Michael Hollister

        Michael A. Hollister
Novelist & Critic


Patrick Garry, novelist

(Film review excerpt from novel Follywood)

Key Largo

    Huston had a new passion too. He talked with expansive gestures about his next picture Key Largo, a play he was adapting to the screen, again with Bogart and Bacall. They were leaving soon to shoot in Florida. That was a wonderful thing about making movies, they all agreed, you were constantly renewing yourself, moving on to another project, another life almost. Bogart seemed especially anxious to move on. Huston squinted at him and declared, "Just when you get to know an actor in one role, he becomes someone else!" Bogart squirmed. Actually, Huston was not ready to move on. He wanted revenge. He paced around, ranting like Captain Ahab. He was twisting his adaptation into an attack on the House Committee, turning his next picture into a wish fulfillment reversal of history starring Bogart as a liberal and war hero who does not back down, who defeats the forces of the right wing, represented as gangsters led by the squinting heavy-jowled icon of evil Edward G. Robinson.

    Eisley stretched his brain to accommodate Huston, trying to imagine virtually the entire U.S. House of Representatives, both parties, as rightwing gangsters for voting by landslides to send the Ten to prison for contempt of Congress, and trying to see the Communists as innocent liberal war heroes. Drinking stimulated cartoon thinking. Huston also intended to defy the Blacklist by casting as one of the gangsters the Communist Marc Lawrence. After they saw the picture, the Eisleys thought his allegory was so confusing and imperceptible, except in a few scenes, that it would never be recognized as Communist propaganda. John talked louder and wilder the more he drank and referred to the FBI with defiant contempt, as if the room might be bugged.

Follywood, pages 177-78
Apocalypse Now
The Best Years of Our Lives
The Big Chill
Billy Budd
The Bostonians
Citizen Kane
Close Encounters of the Third Kind
Coming Home
Daisy Miller
The Day of the Locust
Dr. Strangelove
Easy Rider
A Farewell to Arms
The Front
Gone with the Wind
Good Night, and Good Luck
The Graduate
The Grapes of Wrath
The Great Gatsby
Guilty by Suspicion
High Noon
Huckleberry Finn
Invasion of the Body Snatchers
Key Largo
The Majestic
Meet John Doe
The Old Man and the Sea
On the Waterfront
The Player
The Red Badge of Courage
The Scarlet Letter
The Shrike, based on Miss Lonelyhearts
2001: A Space Odyssey
The Sun Also Rises
Triumph of the Will
The Way We Were
Wise Blood
The Wizard of Oz
The World According to Garp

Three historical novels dramatize Hollywood's global influence from the 1930s to the present age of terrorism, through the life stories of Sarah McCloud, a farm girl from Oregon, and Ryan Eisley, the son of a beer distributor from Ohio.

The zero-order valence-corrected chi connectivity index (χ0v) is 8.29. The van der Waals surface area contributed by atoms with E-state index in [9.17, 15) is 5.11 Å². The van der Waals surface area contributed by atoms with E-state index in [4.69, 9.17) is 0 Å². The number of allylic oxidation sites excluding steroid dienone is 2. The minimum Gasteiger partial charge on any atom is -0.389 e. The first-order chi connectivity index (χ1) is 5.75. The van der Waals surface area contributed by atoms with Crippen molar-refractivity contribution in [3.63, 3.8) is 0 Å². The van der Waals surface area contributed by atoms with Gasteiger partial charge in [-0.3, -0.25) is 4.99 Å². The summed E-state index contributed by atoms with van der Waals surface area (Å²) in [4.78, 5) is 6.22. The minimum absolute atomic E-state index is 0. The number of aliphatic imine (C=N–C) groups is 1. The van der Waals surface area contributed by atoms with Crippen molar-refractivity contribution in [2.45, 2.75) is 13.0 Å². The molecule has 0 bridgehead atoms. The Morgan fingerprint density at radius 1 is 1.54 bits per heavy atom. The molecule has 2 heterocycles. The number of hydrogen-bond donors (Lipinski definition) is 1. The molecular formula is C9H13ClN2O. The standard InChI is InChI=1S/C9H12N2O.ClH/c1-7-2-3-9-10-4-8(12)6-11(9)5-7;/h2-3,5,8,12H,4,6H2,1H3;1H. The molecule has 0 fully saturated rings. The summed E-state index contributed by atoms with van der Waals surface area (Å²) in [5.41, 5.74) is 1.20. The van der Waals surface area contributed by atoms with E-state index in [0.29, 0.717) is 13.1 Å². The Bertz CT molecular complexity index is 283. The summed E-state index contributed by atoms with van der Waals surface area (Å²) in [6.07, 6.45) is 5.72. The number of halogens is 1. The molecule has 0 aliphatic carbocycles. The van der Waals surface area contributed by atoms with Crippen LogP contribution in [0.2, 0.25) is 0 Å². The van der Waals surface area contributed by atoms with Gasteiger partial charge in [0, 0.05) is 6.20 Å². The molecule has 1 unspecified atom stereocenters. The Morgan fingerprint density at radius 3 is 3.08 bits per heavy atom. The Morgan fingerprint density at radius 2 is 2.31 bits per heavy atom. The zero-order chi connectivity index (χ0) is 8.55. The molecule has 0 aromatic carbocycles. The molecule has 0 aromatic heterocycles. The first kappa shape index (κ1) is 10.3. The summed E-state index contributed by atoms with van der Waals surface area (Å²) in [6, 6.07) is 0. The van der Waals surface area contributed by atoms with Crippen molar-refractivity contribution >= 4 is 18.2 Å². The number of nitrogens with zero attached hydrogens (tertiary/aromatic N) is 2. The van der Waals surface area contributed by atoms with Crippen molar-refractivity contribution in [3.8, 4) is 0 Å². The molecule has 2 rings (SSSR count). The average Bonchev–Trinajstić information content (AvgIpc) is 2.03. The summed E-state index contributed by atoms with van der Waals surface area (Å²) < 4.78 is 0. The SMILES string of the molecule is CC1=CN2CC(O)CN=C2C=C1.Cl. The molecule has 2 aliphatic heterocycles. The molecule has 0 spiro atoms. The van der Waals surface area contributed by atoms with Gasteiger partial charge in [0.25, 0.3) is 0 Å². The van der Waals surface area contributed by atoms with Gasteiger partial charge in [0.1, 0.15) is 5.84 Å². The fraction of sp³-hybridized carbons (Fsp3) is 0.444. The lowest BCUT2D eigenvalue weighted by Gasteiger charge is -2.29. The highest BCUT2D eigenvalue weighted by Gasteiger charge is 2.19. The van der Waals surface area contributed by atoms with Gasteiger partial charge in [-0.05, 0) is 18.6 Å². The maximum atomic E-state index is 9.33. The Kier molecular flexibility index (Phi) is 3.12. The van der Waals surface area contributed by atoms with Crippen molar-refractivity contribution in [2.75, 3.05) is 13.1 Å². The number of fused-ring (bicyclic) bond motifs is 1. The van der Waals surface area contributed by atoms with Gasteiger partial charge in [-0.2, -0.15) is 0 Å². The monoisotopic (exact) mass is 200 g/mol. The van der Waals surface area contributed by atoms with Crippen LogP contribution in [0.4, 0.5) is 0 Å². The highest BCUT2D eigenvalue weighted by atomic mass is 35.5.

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Hollywood and spirituality in the 1930s. The first marriages of Sarah and Ryan illustrate effects of popular culture on morality. When her husband Burke leaves her, Sarah must separate from her little boy and goes to work in a defense plant. Ryan rises from gas pump attendant to movie director at the Fox studio, with sordid adventures at a Hollywood brothel and an orgy hosted by a horror star. He adapts stories pertinent to his life, including a comic biopic of theologian Jonathan Edwards. Their lives converge to an inspirational ending as the nation rallies after the sneak attack on Pearl Harbor, a time when Americans felt united as a country. In the climax, Burke fights in the battle of Tarawa. (2004)  
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Hollywood in the 1940s-50s, with deep focus on directors, writers and politics. Sarah marries Ryan and they produce independent films adapting American classics, while she tries to overcome his infidelities with scripts and actresses. Their lives and films dramatize the dominant political and aesthetic conflicts in Hollywood. Their first collaboration is a true untold story of heroism by black tank commanders in WWII. Then they become involved on both sides of the Blacklist scandal with Women in Hemingway starring John Huston, Humphrey Bogart and Lauren Bacall. Tracy and Hepburn influence them while making Blithedale, Orson Welles takes over their Pierre and Stalin courts Judy Garland in their Flowering Judas. (2005)  
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The Eisleys film Faulkner's As I Lay Dying, then during the 1960s Ryan turns countercultural and documents the black civil rights, hippie and anti-Vietnam War movements. Their son Davin serves as a medic in Vietnam, while Sarah tries to hold their family together, becomes a film critic in San Francisco, then moves to Portland and enters the Hollyworld of higher education. Their story is interwoven with films including Billy Budd, Dr. Strangelove, The Graduate, Woodstock, Easy Rider, 2001: A Space Odyssey, Close Encounters, Apocalypse Now, Reds, The Big Chill, The Player and The Passion. It exposes Communist propaganda movies, ridicules political correctness, satirizes Marxist movie stars and professors and culminates with the Iraq War. (2006)  
Peter Carafiol
Free Speech
Hollywood Novels
Communist propaganda